Munich's European Policy
Influence in Brussels
Many decisions at local government level are influenced by the EU. Which is why Munich in turn seeks to exert its influence in Brussels and Strasbourg. The EU today influences as many as 80 percent of all local government decisions on areas as diverse as particulate matter, the energy-efficient modernization of old buildings and tendering procedures for public-sector orders. To ensure that as many decisions as possible align with Munich's best interests, the Bavarian capital is itself committed to lobbying activities in Brussels and Strasbourg. The more active the role played by the city, the more Munich can do to help shape the future of the EU!
The City of Munich's Annual Report on European Activities 2015 provides an exhaustive list and explanation of Munich's activities at European level in the course of 2014.
First chance to receive support form Bavaria's ERDF development fund
Starting in 2014, Munich will for the first time be able to apply for funds from Bavaria's European Regional Development Fund (ERDF) program. The breakthrough was made by the successful European lobbying work undertaken by many people and departments at the City of Munich. In the past, ERDF was off limits for Munich. The Bavarian Government has decided that from the new EU funding period from 2014 on, the Munich planning region will be able to access the ERDF program within the framework of "Reducing CO² emissions in all areas of the economy".
As soon as the Free State of Bavaria and federal government have outlined their operational programs under the aegis of the ERDF, the program will be assessed to enable work on project development to begin.
Munich opposes a city-center toll
One example of these activities is the way the Bavarian capital clearly voiced its opposition to the possibility of a city-center toll being imposed. In a white paper on transport policy, the European Commission outlined how it wants transport policy to develop between now and 2050. City-center tolls were cited in this document as one possible way to reduce carbon emissions. Munich explicitly spoke out against a compulsory city-center toll. While it supports the goal of reducing carbon emissions, it would prefer to decide for itself what the best way is to achieve this goal.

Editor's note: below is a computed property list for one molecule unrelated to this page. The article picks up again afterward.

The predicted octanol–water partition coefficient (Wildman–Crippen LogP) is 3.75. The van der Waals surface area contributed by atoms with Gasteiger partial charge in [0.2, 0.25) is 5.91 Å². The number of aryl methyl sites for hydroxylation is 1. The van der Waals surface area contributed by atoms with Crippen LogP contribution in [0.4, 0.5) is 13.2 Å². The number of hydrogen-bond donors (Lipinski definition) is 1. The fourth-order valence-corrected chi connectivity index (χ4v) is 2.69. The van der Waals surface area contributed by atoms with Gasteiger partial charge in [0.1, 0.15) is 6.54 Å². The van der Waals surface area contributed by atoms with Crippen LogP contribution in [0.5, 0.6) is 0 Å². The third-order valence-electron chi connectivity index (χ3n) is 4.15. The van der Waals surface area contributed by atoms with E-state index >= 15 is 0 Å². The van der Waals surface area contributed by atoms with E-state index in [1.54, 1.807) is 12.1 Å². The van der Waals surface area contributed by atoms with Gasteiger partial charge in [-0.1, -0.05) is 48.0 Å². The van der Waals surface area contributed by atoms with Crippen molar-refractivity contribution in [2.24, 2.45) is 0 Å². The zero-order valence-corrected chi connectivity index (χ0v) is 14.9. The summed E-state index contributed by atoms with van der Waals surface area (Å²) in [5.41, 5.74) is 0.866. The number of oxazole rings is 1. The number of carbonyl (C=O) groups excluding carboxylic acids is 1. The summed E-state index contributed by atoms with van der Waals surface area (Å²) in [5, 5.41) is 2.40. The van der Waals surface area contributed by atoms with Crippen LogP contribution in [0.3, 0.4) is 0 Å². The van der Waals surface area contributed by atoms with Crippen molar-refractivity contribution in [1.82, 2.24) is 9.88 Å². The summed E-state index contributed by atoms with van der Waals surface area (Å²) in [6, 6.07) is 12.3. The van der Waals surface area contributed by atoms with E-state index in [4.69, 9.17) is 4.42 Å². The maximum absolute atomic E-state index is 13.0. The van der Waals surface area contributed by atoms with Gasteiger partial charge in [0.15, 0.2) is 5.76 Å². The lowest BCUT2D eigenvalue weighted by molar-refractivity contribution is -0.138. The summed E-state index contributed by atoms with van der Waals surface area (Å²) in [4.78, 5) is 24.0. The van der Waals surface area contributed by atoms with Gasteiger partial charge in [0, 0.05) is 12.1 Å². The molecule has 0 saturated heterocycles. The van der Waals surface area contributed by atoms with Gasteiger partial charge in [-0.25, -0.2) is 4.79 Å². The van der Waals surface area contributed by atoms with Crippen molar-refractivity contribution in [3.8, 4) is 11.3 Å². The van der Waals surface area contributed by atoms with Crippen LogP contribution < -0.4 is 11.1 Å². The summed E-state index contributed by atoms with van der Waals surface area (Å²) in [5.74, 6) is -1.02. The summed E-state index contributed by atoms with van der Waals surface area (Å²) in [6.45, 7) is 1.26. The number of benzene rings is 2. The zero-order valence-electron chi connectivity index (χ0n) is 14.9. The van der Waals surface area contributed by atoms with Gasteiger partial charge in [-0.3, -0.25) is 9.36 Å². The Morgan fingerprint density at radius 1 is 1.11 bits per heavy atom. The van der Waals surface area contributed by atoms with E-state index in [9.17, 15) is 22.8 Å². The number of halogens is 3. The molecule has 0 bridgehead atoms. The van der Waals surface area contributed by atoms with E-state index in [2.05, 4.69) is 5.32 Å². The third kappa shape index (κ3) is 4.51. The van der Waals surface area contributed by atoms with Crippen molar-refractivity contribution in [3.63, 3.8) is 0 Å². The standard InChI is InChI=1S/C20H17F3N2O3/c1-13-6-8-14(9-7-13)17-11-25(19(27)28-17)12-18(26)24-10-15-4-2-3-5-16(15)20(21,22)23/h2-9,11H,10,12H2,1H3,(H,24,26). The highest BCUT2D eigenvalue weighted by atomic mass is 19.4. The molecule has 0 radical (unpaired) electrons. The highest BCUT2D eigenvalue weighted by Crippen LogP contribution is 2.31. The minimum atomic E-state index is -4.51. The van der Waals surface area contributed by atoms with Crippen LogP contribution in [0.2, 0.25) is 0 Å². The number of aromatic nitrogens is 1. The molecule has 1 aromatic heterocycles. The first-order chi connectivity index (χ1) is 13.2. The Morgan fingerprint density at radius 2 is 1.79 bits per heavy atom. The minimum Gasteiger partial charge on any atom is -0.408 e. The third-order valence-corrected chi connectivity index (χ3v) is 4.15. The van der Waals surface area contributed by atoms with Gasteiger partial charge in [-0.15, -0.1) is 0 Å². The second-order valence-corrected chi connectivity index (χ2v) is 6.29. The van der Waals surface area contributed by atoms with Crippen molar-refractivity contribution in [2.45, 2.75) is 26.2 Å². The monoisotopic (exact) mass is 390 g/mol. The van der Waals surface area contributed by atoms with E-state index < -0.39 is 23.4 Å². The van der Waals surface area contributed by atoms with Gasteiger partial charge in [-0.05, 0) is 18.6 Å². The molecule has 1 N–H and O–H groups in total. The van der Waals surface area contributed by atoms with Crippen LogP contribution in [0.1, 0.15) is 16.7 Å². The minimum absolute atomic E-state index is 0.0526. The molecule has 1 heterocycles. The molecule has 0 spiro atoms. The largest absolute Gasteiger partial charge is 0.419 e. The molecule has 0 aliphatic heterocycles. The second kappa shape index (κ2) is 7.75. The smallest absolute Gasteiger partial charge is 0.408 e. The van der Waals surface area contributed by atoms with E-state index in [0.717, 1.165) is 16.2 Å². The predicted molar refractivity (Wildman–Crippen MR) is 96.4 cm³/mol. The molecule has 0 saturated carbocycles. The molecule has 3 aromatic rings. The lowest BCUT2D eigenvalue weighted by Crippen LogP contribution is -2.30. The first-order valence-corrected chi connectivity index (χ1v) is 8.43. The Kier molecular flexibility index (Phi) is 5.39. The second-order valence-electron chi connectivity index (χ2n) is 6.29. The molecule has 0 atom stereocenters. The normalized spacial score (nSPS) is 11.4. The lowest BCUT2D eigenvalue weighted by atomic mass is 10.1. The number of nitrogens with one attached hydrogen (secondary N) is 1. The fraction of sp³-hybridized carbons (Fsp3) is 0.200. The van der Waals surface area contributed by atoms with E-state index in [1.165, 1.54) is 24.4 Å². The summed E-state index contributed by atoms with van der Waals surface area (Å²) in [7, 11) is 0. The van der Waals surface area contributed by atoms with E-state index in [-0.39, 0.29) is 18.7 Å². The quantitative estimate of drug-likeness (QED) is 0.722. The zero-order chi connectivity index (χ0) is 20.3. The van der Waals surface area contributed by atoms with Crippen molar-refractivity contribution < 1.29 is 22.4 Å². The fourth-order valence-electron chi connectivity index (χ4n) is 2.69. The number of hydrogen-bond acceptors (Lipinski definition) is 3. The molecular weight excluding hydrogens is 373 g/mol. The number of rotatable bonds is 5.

Munich's European activities
European institutions tackle topical issues in different ways. Green papers, for example, are intended to stimulate discussion. White papers explain political strategies. Directives and ordinances constitute specific proposals for acts of law. Consultation is another channel, used by the EU to encourage the sharing of opinions. Together, these tools enable the EU to ensure a transparent legislative process with the participation of all relevant stakeholders. Munich seizes the opportunity afforded by these tools to wield its influence by submitting position papers. In many cases, the city also joins with other cities, airing its views via the agency of city networks in order to step up its influence.
Activities bundled at the Department of Labor and Economic Development
The City of Munich's European activities are coordinated by the European Affairs Team at the Department of Labor and Economic Development. The person to contact is Henriette Wägerle (email@example.com), who heads this team. In addition, each department also has its own dedicated European Affairs Officer. The first point of contact for all inquiries from residents, schoolchildren and students is the Europe Direct Information Center for Munich and Upper Bavaria. Munich benefits from a number of EU development programs which help with the implementation of many projects.
The Department of Arts and Culture is the place to go for information about EU-funded cultural development projects and projects for which Munich receives backing from the EU.
The Department of Education and Sports also provides a wealth of information about exchange opportunities for both schoolchildren and teachers.